Everything You Need to Know About Plantar Fasciitis

Everything You Need to Know About Plantar Fasciitis

Everything You Need to Know About Plantar Fasciitis

Most athletes, whether they’re serious about training or occasionally take part in sports, will experience their share of injuries. Runners especially suffer from foot injuries. Perhaps none are more troubling than plantar fasciitis. Although this is a fairly common foot injury, affecting approximately 10 percent of all those who run, the real cause of this condition is still not entirely agreed upon and treatment remains difficult. The following information describes what plantar fasciitis is, how the condition can be diagnosed, and ways to relieve the pain.

What is Plantar Fasciitis?

Plantar fasciitis occurs when the support system along the bottom of the foot becomes irritated. This will result in pain at the very bottom of the foot and heel. Professionals are not in agreement on whether the condition is caused by ongoing inflammation or continued trauma that brings about weakened tissues and chronic degeneration.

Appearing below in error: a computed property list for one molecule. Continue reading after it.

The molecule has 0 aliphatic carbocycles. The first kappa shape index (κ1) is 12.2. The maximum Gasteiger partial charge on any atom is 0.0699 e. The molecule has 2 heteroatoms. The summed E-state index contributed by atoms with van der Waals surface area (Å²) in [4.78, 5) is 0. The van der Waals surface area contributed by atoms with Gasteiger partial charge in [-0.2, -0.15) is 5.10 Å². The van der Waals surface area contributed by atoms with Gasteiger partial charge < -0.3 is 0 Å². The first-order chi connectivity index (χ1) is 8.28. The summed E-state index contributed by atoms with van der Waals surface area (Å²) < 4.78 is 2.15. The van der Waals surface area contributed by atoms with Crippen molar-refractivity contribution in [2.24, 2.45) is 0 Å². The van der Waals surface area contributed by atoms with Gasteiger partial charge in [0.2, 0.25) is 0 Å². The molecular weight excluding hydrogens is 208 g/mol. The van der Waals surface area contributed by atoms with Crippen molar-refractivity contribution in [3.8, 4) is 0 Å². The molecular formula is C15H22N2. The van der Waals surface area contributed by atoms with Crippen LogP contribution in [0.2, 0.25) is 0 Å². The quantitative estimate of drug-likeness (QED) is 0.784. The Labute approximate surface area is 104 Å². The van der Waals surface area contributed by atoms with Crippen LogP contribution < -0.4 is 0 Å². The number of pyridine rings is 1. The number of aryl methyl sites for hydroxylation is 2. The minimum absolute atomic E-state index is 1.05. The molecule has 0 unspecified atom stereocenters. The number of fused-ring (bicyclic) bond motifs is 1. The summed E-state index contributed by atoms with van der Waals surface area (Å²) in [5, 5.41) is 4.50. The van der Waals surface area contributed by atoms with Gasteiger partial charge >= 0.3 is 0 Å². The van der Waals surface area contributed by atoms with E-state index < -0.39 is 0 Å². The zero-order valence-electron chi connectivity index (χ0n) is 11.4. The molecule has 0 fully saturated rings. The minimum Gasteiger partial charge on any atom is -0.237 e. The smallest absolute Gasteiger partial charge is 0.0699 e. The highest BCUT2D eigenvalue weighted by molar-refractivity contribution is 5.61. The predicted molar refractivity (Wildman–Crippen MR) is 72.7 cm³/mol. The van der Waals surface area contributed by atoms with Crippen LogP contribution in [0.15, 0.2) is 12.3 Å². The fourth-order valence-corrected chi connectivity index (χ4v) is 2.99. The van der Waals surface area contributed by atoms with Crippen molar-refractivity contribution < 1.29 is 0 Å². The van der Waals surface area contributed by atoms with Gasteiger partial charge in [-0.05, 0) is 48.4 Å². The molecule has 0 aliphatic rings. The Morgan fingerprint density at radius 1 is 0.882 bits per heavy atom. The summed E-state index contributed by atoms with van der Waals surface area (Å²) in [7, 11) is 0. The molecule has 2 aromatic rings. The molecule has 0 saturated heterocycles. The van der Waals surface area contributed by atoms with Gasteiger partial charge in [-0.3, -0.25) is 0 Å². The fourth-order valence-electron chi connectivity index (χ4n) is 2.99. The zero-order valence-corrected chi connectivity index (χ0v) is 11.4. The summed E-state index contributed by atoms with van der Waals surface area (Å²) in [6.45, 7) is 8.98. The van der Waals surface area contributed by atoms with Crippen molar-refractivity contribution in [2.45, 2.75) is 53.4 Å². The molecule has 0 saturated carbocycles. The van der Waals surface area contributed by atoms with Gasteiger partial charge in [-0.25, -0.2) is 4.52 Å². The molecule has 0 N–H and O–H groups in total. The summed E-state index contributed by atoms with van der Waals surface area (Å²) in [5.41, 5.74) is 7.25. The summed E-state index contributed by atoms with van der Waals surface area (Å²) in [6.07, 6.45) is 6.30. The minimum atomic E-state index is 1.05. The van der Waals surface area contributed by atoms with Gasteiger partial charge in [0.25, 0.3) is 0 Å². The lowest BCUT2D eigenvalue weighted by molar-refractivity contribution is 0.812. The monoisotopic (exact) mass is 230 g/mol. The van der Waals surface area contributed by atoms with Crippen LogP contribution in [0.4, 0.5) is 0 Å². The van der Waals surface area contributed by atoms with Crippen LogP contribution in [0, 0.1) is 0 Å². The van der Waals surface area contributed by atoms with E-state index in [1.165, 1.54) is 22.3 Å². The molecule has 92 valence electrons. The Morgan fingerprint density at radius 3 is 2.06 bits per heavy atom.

Many people who develop this condition spend long hours on their feet, whether it’s because of their occupation or participation in athletics. When an individual is running the plantar fascia works in conjunction with the Achilles tendon. Due to the strong attachment at the base of the toe, the plantar fascia will help stabilize the inner part of the foot. Plantar fasciitis will usually be painful when the foot pushes off while running, but not when there is initial contact. This makes this injury different from other heel conditions such as stress fractures and bone spurs.

What Causes Plantar Fasciitis?

This condition may be the result of a combination of factors, some of which include continually running hill workouts or even tight calves. Several specialists believe, however, that the biggest cause is fallen arches.